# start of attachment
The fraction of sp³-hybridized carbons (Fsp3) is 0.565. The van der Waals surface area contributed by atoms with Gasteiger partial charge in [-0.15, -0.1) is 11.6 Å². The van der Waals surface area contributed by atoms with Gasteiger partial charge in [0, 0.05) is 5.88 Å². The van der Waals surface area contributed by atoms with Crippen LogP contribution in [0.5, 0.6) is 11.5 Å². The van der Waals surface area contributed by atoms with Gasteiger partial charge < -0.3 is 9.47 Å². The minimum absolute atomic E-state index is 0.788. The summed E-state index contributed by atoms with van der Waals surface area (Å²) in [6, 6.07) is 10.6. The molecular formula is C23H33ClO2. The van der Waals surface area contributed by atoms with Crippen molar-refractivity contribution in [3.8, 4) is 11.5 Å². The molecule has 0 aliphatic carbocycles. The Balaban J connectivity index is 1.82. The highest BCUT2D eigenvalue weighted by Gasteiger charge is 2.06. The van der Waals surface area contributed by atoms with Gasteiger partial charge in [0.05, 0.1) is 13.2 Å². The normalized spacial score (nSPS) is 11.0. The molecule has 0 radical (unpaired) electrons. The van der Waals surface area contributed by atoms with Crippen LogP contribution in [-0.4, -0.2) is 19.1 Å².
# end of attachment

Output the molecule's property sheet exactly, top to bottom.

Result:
The fraction of sp³-hybridized carbons (Fsp3) is 0.565. The van der Waals surface area contributed by atoms with Gasteiger partial charge in [-0.15, -0.1) is 11.6 Å². The van der Waals surface area contributed by atoms with Gasteiger partial charge in [0, 0.05) is 5.88 Å². The van der Waals surface area contributed by atoms with Crippen LogP contribution in [0.5, 0.6) is 11.5 Å². The van der Waals surface area contributed by atoms with Gasteiger partial charge < -0.3 is 9.47 Å². The minimum absolute atomic E-state index is 0.788. The summed E-state index contributed by atoms with van der Waals surface area (Å²) in [6, 6.07) is 10.6. The molecular formula is C23H33ClO2. The van der Waals surface area contributed by atoms with Crippen molar-refractivity contribution in [3.8, 4) is 11.5 Å². The molecule has 0 aliphatic carbocycles. The Balaban J connectivity index is 1.82. The highest BCUT2D eigenvalue weighted by Gasteiger charge is 2.06. The van der Waals surface area contributed by atoms with Gasteiger partial charge in [0.05, 0.1) is 13.2 Å². The normalized spacial score (nSPS) is 11.0. The molecule has 0 radical (unpaired) electrons. The van der Waals surface area contributed by atoms with Crippen LogP contribution in [-0.4, -0.2) is 19.1 Å².